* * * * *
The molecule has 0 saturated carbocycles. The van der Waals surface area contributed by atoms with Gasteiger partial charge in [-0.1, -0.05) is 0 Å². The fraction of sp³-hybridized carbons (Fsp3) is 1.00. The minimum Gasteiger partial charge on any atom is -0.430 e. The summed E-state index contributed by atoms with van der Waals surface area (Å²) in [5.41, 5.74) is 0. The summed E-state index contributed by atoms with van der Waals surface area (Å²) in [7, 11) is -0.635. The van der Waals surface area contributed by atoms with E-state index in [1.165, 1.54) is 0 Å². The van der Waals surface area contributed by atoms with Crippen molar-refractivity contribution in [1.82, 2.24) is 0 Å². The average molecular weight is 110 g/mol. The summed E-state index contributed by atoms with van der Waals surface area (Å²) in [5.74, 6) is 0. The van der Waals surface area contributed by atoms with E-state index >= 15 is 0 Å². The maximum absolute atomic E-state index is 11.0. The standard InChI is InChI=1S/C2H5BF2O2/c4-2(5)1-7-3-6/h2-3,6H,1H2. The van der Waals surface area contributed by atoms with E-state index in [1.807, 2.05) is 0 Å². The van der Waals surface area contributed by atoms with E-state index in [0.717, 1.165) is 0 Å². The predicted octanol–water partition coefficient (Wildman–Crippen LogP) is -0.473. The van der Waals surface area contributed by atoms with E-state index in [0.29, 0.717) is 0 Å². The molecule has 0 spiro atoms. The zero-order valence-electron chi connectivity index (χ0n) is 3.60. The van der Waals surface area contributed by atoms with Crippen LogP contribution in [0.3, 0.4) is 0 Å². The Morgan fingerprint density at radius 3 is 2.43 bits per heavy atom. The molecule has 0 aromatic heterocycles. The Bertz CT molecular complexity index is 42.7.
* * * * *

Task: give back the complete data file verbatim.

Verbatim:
The molecule has 0 saturated carbocycles. The van der Waals surface area contributed by atoms with Gasteiger partial charge in [-0.1, -0.05) is 0 Å². The fraction of sp³-hybridized carbons (Fsp3) is 1.00. The minimum Gasteiger partial charge on any atom is -0.430 e. The summed E-state index contributed by atoms with van der Waals surface area (Å²) in [5.41, 5.74) is 0. The summed E-state index contributed by atoms with van der Waals surface area (Å²) in [7, 11) is -0.635. The van der Waals surface area contributed by atoms with E-state index in [1.165, 1.54) is 0 Å². The van der Waals surface area contributed by atoms with Crippen molar-refractivity contribution in [1.82, 2.24) is 0 Å². The average molecular weight is 110 g/mol. The summed E-state index contributed by atoms with van der Waals surface area (Å²) in [5.74, 6) is 0. The van der Waals surface area contributed by atoms with E-state index >= 15 is 0 Å². The maximum absolute atomic E-state index is 11.0. The standard InChI is InChI=1S/C2H5BF2O2/c4-2(5)1-7-3-6/h2-3,6H,1H2. The van der Waals surface area contributed by atoms with E-state index in [1.807, 2.05) is 0 Å². The van der Waals surface area contributed by atoms with E-state index in [0.717, 1.165) is 0 Å². The predicted octanol–water partition coefficient (Wildman–Crippen LogP) is -0.473. The van der Waals surface area contributed by atoms with E-state index in [0.29, 0.717) is 0 Å². The molecule has 0 spiro atoms. The zero-order valence-electron chi connectivity index (χ0n) is 3.60. The van der Waals surface area contributed by atoms with Crippen LogP contribution in [0.3, 0.4) is 0 Å². The Morgan fingerprint density at radius 3 is 2.43 bits per heavy atom. The molecule has 0 aromatic heterocycles. The Bertz CT molecular complexity index is 42.7.